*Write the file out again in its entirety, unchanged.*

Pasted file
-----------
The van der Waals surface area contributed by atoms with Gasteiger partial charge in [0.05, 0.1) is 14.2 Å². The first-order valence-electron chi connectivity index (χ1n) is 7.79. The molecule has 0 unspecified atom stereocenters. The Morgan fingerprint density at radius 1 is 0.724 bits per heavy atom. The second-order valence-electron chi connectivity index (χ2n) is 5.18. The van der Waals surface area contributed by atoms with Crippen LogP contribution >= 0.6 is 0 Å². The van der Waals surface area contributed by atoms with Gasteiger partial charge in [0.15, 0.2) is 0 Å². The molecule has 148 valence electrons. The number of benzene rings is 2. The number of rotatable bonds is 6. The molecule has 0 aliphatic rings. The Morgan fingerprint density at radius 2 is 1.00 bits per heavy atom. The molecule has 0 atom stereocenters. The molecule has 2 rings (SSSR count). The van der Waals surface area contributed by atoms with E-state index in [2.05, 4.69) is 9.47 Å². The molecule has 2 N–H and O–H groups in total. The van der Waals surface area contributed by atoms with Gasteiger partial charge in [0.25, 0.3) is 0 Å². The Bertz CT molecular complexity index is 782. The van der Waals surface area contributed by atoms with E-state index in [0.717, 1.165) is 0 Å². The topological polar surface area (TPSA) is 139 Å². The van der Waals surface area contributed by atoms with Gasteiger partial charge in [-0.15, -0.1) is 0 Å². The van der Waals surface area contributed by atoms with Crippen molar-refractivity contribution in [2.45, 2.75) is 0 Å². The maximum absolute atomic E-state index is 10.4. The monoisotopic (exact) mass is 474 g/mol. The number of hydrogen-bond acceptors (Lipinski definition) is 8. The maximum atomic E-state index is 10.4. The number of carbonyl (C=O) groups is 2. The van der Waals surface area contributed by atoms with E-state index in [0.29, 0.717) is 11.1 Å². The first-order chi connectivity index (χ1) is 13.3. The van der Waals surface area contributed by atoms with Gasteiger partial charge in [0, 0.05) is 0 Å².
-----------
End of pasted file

The van der Waals surface area contributed by atoms with Gasteiger partial charge in [0.05, 0.1) is 14.2 Å². The first-order valence-electron chi connectivity index (χ1n) is 7.79. The molecule has 0 unspecified atom stereocenters. The Morgan fingerprint density at radius 1 is 0.724 bits per heavy atom. The second-order valence-electron chi connectivity index (χ2n) is 5.18. The van der Waals surface area contributed by atoms with Crippen LogP contribution >= 0.6 is 0 Å². The van der Waals surface area contributed by atoms with Gasteiger partial charge in [0.15, 0.2) is 0 Å². The molecule has 148 valence electrons. The number of benzene rings is 2. The number of rotatable bonds is 6. The molecule has 0 aliphatic rings. The Morgan fingerprint density at radius 2 is 1.00 bits per heavy atom. The molecule has 0 atom stereocenters. The molecule has 2 rings (SSSR count). The van der Waals surface area contributed by atoms with E-state index in [2.05, 4.69) is 9.47 Å². The molecule has 2 N–H and O–H groups in total. The van der Waals surface area contributed by atoms with Gasteiger partial charge in [0.25, 0.3) is 0 Å². The Bertz CT molecular complexity index is 782. The van der Waals surface area contributed by atoms with E-state index in [0.717, 1.165) is 0 Å². The topological polar surface area (TPSA) is 139 Å². The van der Waals surface area contributed by atoms with Gasteiger partial charge in [-0.15, -0.1) is 0 Å². The van der Waals surface area contributed by atoms with Crippen molar-refractivity contribution in [2.45, 2.75) is 0 Å². The maximum absolute atomic E-state index is 10.4. The monoisotopic (exact) mass is 474 g/mol. The number of hydrogen-bond acceptors (Lipinski definition) is 8. The maximum atomic E-state index is 10.4. The number of carbonyl (C=O) groups is 2. The van der Waals surface area contributed by atoms with E-state index in [0.29, 0.717) is 11.1 Å². The first-order chi connectivity index (χ1) is 13.3. The van der Waals surface area contributed by atoms with Gasteiger partial charge in [0, 0.05) is 0 Å².